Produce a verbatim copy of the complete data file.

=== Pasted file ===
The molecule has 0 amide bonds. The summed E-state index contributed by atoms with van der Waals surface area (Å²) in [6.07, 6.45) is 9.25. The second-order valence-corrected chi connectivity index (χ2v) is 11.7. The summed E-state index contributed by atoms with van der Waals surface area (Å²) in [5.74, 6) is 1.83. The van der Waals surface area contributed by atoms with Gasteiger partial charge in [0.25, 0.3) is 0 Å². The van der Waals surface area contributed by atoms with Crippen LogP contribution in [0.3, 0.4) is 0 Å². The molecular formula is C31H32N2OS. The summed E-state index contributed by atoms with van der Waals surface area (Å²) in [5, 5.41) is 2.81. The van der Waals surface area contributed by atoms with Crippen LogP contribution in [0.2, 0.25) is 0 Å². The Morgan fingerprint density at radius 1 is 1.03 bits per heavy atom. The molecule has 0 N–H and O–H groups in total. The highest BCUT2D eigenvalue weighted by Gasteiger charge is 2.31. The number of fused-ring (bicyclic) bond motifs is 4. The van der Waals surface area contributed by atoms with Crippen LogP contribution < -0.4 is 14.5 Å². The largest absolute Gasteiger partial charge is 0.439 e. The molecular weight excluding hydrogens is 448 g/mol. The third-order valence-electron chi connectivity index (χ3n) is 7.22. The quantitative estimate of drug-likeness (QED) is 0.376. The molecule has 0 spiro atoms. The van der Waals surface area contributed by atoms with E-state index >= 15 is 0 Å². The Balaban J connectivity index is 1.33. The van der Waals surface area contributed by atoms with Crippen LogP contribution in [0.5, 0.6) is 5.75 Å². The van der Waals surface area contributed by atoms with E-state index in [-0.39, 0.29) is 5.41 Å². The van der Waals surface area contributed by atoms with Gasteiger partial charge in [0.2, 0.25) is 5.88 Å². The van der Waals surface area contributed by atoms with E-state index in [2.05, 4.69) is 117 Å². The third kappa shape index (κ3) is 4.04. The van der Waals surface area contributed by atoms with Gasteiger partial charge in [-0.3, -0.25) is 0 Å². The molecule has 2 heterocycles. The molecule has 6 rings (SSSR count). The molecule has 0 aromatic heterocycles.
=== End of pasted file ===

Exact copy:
The molecule has 0 amide bonds. The summed E-state index contributed by atoms with van der Waals surface area (Å²) in [6.07, 6.45) is 9.25. The second-order valence-corrected chi connectivity index (χ2v) is 11.7. The summed E-state index contributed by atoms with van der Waals surface area (Å²) in [5.74, 6) is 1.83. The van der Waals surface area contributed by atoms with Gasteiger partial charge in [0.25, 0.3) is 0 Å². The van der Waals surface area contributed by atoms with Crippen LogP contribution in [0.3, 0.4) is 0 Å². The molecular formula is C31H32N2OS. The summed E-state index contributed by atoms with van der Waals surface area (Å²) in [5, 5.41) is 2.81. The van der Waals surface area contributed by atoms with Crippen LogP contribution in [0.2, 0.25) is 0 Å². The Morgan fingerprint density at radius 1 is 1.03 bits per heavy atom. The molecule has 0 N–H and O–H groups in total. The highest BCUT2D eigenvalue weighted by Gasteiger charge is 2.31. The number of fused-ring (bicyclic) bond motifs is 4. The van der Waals surface area contributed by atoms with Crippen LogP contribution < -0.4 is 14.5 Å². The largest absolute Gasteiger partial charge is 0.439 e. The molecular weight excluding hydrogens is 448 g/mol. The third-order valence-electron chi connectivity index (χ3n) is 7.22. The quantitative estimate of drug-likeness (QED) is 0.376. The molecule has 0 spiro atoms. The van der Waals surface area contributed by atoms with E-state index >= 15 is 0 Å². The Balaban J connectivity index is 1.33. The van der Waals surface area contributed by atoms with Crippen LogP contribution in [0.5, 0.6) is 5.75 Å². The van der Waals surface area contributed by atoms with E-state index in [-0.39, 0.29) is 5.41 Å². The van der Waals surface area contributed by atoms with Gasteiger partial charge in [0.2, 0.25) is 5.88 Å². The van der Waals surface area contributed by atoms with E-state index in [2.05, 4.69) is 117 Å². The third kappa shape index (κ3) is 4.04. The van der Waals surface area contributed by atoms with Gasteiger partial charge in [-0.3, -0.25) is 0 Å². The molecule has 2 heterocycles. The molecule has 6 rings (SSSR count). The molecule has 0 aromatic heterocycles.